Latest Project: Dust Nuggets

Dust Nuggets Postersmall.jpgI’m on the murky road to film financing. My latest project — following the wild and wonderful ride with Traffic Opera — is called Dust Nuggets.

I’ll be partnering with Andrew Pochan once again. This time we’re going full bore to create a feature film. We shot a teaser for this back in March and finally have it posted:

It’s a mind bending psychological drama with a nod to the Iambic pentameter. It’s Dr. Seuss meets David Lynch. It was originally a web series, but Andrew and I changed things around, got our own minds blown on some big hairy Pharma product, and spit out a script for a full length feature film. With unicorns. We can’t wait to get this mutt financed. If you see us coming, you might want to run in the other direction because we will definitely be asking about money.

See you down at the permit office.


Audition for Prohibition

Attention all you flapper wannabes: Reading Theater Project is currently working on their end of summer production. It’s about Prohibition in Reading, PA. As everyone knows, Reading was infamous throughout mobdom of that time as a “wide open town.” We’re spending a lot of time in the vault, digging through the cracking, yellowing pages of the 1920s and 30s archives. You would not believe what we are finding.


And we’re not telling about it until it’s time for the unveiling of the production. Meantime you can get in on the action by auditioning for the show. We’re looking for people that can talk, act, sing, hoof, tell jokes, do impressions, or perform anything remotely Vaudevillian. Here’s the official call:


The Reading Theater Project will hold auditions for our original production, Speakeasy, a play with music about Prohibition in Reading. Auditions will be on Monday, June 30 and Tuesday, July 1 at 6pm at the TEA Factory at 580 Willow St. in Reading. 

All actors should prepare a 1 minute piece, from the 1920s/1930s era if possible: a monologue, 32 bars of a song, or a performance art style. We are casting adult actors to play Vaudeville-style performers, gangsters, temperance workers, and citizens. Only some roles require singing.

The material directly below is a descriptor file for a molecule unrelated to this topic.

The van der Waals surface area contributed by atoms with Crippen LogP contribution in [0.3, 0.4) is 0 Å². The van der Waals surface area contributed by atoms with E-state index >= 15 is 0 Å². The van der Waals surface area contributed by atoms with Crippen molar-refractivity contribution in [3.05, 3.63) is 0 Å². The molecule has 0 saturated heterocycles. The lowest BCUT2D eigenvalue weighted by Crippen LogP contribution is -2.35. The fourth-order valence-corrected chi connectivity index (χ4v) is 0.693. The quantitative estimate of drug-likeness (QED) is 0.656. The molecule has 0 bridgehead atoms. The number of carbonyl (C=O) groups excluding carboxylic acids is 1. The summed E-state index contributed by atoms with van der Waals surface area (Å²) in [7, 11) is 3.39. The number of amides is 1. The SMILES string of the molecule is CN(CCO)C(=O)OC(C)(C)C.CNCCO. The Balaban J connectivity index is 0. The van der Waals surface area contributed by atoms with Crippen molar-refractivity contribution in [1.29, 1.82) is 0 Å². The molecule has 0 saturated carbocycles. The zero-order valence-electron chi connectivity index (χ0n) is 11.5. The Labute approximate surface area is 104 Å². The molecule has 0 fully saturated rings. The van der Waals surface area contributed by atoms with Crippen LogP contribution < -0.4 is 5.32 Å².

Performances Aug 30, 31 and Sept 5, 6, 7. All roles will receive a stipend. Questions or to reserve your audition space: 484-706-9719 or Details on roles and the production at


Hope to see you there.


Da Blues

I needed a break from higher thought, so I picked up a book on one of my favorite subjects: the Blues. The History of the Blues: The Roots, The Music, The People from Charlie patton to Robert Cray seemed perfect for a light diversion from the rapture of the Singularity. What is more primal, more raw, more carnal, more earthy, less technological than the Blues? Here’s a music that can be played with old-fashioned household cleaning aids: jugs, washboads, washtubs, and homemade instruments: combs in wax paper, sticks on coffe cans, spoons on thighs. Even a human voice accompanied by fists thumping a table top will work. Maybe. And the subject matter is far from complicated. On the surface anyway. We’re not protesting here, or solving world peace. We’re just lusting after someone we’re not supposed to be lusting after. At any rate, imagine my dismay when I read, “The history of the blues, in one sense, is the history of folk art in the age of mechanical reproduction.” In other words, there would be no Blues if there were no recordings. Not sure if we can ever test that theory, but it certainly is true that I wouldn’t ever known about it. Not now, not these days with all the technological chatter we have to filter our lives through.

Worse than that, though, I pulled out an old Roots of Robert Johnson LP I’ve had since the last days of LPs and listened to a couple of songs mentioned in the book. Reading the liner notes pretty much killed me. Here’s a sample discussing Son House playing My Black Mama. “House’s rendition is a one chord tune played in “Spanish” (open G) tuning. Its eleven bars are comprised of a four bar vocal phrase followed by two 3 1/2 bar phrases, each consisting of nine beat vocal lines paired with a five beat riff. On the third beat of the first vocal phrase House launches an eccentric guitar measure consisting of three muted open string strums followed by two eighth note bass fills. The two concluding beats of the phrase are gauchely fleshed out by repeat strums. House further betrays his amateurism by repeating the subdominant bass notes of the second vocal phrase for the concluding one which should have used dominants.”

That silly Son House using those subdominants like that. If only he hadn’t been so amateurish. What with our modern sophistication, just think of what we could do now with those 3 1/2 bar phrases and nine beat vocal lines over a five beat riff.

At any rate listen to the song. See what you think. Don’t know about you, but I hear the regular I-IV-V blues progression so I have no idea what he’s talking about it being “a one chord tune.”